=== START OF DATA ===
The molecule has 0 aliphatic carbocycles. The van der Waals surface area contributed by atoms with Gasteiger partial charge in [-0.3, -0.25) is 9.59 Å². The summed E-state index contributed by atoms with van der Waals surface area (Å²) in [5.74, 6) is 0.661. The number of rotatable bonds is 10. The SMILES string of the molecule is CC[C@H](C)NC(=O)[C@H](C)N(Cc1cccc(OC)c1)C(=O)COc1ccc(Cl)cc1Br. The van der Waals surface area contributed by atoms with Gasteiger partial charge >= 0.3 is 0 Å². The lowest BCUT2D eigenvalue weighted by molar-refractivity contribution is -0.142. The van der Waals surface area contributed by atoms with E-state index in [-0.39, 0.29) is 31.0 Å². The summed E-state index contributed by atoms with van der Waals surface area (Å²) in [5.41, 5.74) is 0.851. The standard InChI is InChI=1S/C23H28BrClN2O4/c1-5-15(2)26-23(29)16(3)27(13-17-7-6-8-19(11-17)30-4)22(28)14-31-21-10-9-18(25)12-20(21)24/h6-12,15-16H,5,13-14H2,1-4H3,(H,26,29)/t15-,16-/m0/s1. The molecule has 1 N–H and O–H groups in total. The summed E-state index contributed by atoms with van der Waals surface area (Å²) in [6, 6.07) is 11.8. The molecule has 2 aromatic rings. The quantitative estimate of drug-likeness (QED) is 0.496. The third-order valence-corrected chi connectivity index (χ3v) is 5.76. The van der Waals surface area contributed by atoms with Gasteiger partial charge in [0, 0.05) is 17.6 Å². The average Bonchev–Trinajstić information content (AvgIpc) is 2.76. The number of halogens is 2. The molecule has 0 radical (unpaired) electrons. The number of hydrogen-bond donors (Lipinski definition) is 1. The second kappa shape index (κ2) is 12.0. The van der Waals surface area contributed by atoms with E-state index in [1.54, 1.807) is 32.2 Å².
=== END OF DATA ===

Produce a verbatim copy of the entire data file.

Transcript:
The molecule has 0 aliphatic carbocycles. The van der Waals surface area contributed by atoms with Gasteiger partial charge in [-0.3, -0.25) is 9.59 Å². The summed E-state index contributed by atoms with van der Waals surface area (Å²) in [5.74, 6) is 0.661. The number of rotatable bonds is 10. The SMILES string of the molecule is CC[C@H](C)NC(=O)[C@H](C)N(Cc1cccc(OC)c1)C(=O)COc1ccc(Cl)cc1Br. The van der Waals surface area contributed by atoms with Gasteiger partial charge >= 0.3 is 0 Å². The lowest BCUT2D eigenvalue weighted by molar-refractivity contribution is -0.142. The van der Waals surface area contributed by atoms with E-state index in [-0.39, 0.29) is 31.0 Å². The summed E-state index contributed by atoms with van der Waals surface area (Å²) in [5.41, 5.74) is 0.851. The standard InChI is InChI=1S/C23H28BrClN2O4/c1-5-15(2)26-23(29)16(3)27(13-17-7-6-8-19(11-17)30-4)22(28)14-31-21-10-9-18(25)12-20(21)24/h6-12,15-16H,5,13-14H2,1-4H3,(H,26,29)/t15-,16-/m0/s1. The molecule has 1 N–H and O–H groups in total. The summed E-state index contributed by atoms with van der Waals surface area (Å²) in [6, 6.07) is 11.8. The molecule has 2 aromatic rings. The quantitative estimate of drug-likeness (QED) is 0.496. The third-order valence-corrected chi connectivity index (χ3v) is 5.76. The van der Waals surface area contributed by atoms with Gasteiger partial charge in [0, 0.05) is 17.6 Å². The average Bonchev–Trinajstić information content (AvgIpc) is 2.76. The number of halogens is 2. The molecule has 0 radical (unpaired) electrons. The number of hydrogen-bond donors (Lipinski definition) is 1. The second kappa shape index (κ2) is 12.0. The van der Waals surface area contributed by atoms with E-state index in [1.54, 1.807) is 32.2 Å².